The biggest challenge is a persistent digital generation gap. Despite their positive potential for learning and youth development, most adults are at best indifferent and at worst actively hostile to youth digital and popular culture such as gaming, boybands, and anime. Unlike more traditional interests, digital interests are rarely sites of intergenerational connection. And kids like to keep it that way too. The last thing young people want is for parents and teachers who don’t get it to try to be hip to online fandoms and games.

This digital generation gap means that even though kids are learning tons of skills–academic, leadership, and socioemotional–very rarely does this learning connect to school or careers. Unless they come from tech or “creative class” backgrounds, parents and teachers aren’t sitting in the bleachers cheering their Starcraft players on, or admiring a well-crafted piece of boyband fan fiction. The kids who are parlaying their engagements in online affinity networks to grown-up world recognition are still a small digital elite.

Unlocking the Power of Online Affinity Networks

So how can we tap into the positive learning that is happening in online affinity networks? The big lesson for parents and educators from Affinity Online is that a little bit of connection goes a long way. Long accustomed to getting disdain and eye rolls from adults about their digital interests, young people have come to rely on their online networks to find others who get it, offer meaningful feedback, and celebrate their achievements. But when an adult takes the surprising step of acknowledging and supporting a digital interest and connecting it to a new opportunity, the results can be life changing.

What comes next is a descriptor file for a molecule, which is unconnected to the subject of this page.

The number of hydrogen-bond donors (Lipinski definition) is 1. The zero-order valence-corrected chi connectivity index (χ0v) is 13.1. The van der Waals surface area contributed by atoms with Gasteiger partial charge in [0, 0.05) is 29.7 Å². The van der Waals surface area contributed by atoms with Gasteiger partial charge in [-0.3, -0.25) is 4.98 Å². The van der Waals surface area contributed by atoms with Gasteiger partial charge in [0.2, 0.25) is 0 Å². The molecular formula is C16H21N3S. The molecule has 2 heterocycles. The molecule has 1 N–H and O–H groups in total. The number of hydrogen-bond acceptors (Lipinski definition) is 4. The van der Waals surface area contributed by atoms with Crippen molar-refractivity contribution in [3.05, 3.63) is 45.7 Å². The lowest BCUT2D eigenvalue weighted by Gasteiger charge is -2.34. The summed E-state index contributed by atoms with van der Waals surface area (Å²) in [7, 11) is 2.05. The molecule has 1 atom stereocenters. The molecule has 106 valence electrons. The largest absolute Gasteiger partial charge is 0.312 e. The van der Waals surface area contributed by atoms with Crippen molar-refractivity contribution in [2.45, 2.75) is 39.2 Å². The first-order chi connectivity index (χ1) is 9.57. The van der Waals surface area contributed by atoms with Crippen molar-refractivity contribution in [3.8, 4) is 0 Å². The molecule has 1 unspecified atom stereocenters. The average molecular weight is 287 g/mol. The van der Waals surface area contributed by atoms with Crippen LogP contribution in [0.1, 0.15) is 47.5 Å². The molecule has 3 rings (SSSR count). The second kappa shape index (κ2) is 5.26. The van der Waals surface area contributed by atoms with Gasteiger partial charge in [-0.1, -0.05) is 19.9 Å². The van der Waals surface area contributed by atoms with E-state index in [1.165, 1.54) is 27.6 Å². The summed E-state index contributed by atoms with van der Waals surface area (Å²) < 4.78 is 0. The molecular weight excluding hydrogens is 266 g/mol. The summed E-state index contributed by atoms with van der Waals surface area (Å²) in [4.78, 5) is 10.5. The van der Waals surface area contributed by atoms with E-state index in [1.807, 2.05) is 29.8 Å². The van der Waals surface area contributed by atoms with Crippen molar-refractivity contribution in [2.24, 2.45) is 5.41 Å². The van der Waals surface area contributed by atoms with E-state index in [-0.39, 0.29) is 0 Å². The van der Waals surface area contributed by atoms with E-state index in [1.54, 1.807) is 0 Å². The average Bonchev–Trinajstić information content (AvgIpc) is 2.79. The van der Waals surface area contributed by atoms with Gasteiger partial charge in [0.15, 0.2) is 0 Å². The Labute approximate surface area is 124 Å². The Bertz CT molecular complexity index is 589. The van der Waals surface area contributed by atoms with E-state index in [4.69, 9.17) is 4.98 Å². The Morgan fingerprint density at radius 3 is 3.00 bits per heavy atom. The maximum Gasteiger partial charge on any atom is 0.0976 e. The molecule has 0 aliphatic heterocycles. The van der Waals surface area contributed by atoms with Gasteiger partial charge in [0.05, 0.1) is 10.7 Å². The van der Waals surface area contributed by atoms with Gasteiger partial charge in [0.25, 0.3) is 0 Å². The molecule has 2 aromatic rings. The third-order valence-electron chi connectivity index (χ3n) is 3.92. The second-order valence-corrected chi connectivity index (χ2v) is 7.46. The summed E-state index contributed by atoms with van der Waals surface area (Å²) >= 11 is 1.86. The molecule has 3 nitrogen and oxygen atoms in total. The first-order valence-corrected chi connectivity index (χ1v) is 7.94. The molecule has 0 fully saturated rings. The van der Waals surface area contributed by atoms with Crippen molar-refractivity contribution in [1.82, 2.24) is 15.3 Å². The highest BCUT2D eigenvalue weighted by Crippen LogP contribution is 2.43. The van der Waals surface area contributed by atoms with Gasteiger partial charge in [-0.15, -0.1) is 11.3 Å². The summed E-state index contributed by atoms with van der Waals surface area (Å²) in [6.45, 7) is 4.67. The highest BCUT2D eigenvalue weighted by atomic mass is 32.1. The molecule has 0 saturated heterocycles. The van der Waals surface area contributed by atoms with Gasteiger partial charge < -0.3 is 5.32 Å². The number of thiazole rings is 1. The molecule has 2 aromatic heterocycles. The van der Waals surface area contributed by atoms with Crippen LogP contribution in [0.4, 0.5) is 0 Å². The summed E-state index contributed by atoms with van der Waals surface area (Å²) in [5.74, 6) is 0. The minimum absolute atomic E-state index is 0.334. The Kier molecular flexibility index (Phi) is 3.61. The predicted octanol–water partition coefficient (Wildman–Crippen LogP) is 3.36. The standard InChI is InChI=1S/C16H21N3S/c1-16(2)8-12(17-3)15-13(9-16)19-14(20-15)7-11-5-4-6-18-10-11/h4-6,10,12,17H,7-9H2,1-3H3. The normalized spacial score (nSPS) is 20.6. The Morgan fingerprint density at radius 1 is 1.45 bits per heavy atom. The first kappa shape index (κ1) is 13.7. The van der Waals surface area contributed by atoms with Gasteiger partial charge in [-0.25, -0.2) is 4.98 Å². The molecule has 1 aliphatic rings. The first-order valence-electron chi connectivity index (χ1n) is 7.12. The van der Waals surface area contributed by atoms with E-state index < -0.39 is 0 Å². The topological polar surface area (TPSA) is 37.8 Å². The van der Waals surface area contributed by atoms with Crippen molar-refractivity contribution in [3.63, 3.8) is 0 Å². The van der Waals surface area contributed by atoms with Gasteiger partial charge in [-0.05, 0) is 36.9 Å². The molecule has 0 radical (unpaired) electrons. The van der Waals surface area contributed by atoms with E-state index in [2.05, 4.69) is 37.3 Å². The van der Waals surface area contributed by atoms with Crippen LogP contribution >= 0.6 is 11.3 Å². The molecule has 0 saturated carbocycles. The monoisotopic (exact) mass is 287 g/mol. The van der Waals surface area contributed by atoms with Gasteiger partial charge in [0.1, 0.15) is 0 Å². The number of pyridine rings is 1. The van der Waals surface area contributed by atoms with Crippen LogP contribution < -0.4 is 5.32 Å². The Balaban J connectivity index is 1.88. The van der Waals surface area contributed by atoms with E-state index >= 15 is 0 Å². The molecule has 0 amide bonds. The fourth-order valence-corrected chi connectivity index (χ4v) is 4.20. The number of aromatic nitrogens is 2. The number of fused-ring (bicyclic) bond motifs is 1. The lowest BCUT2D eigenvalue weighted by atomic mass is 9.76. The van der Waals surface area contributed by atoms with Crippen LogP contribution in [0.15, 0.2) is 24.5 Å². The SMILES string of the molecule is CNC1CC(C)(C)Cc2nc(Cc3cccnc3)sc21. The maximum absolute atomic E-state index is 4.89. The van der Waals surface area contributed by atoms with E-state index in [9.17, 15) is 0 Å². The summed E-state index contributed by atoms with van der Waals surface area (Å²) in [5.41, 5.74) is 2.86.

Maria, a young woman who developed a passion for writing in her WWE fandom confided in a teacher, who encouraged her to write for the school newspaper, and eventually pursue a major in technical writing. Amy, who knits Harry Potter themed creations as part of the online community, Hogwarts at Ravelry, set up an online site selling her patterns with the help of her father. Day9, a competitive esports player, had a mother who supported him in attending national competitions, and he eventually went on to a career as a successful esports commentator. These are just a few examples of how parents and educators connected with young people’s digital interests in lightweight but impactful ways.

Other educational groups have made a more sustained effort to connect youth online affinity networks to learning opportunities. The Scratch online community offers a supportive, intergenerational community for young people to connect with one another online around coding and digital making. Connected Camps, a nonprofit founded by two of the book’s authors (Katie Salen and myself), has developed online programs in Minecraft that connects kids’ interest in the game with coding, engineering, and digital arts. The North America Scholastic Esports Federation is a network of high schools supporting esports clubs and competitive leagues across the country.

These are just a few examples of efforts connecting the enthusiasm, initiative, and learning of youth-driven digital interests and online affinity networks to educational, civic, and career opportunities. We hope that Affinity Online can offer a glimpse into the latent power of young people’s online activities to inspire more such connections.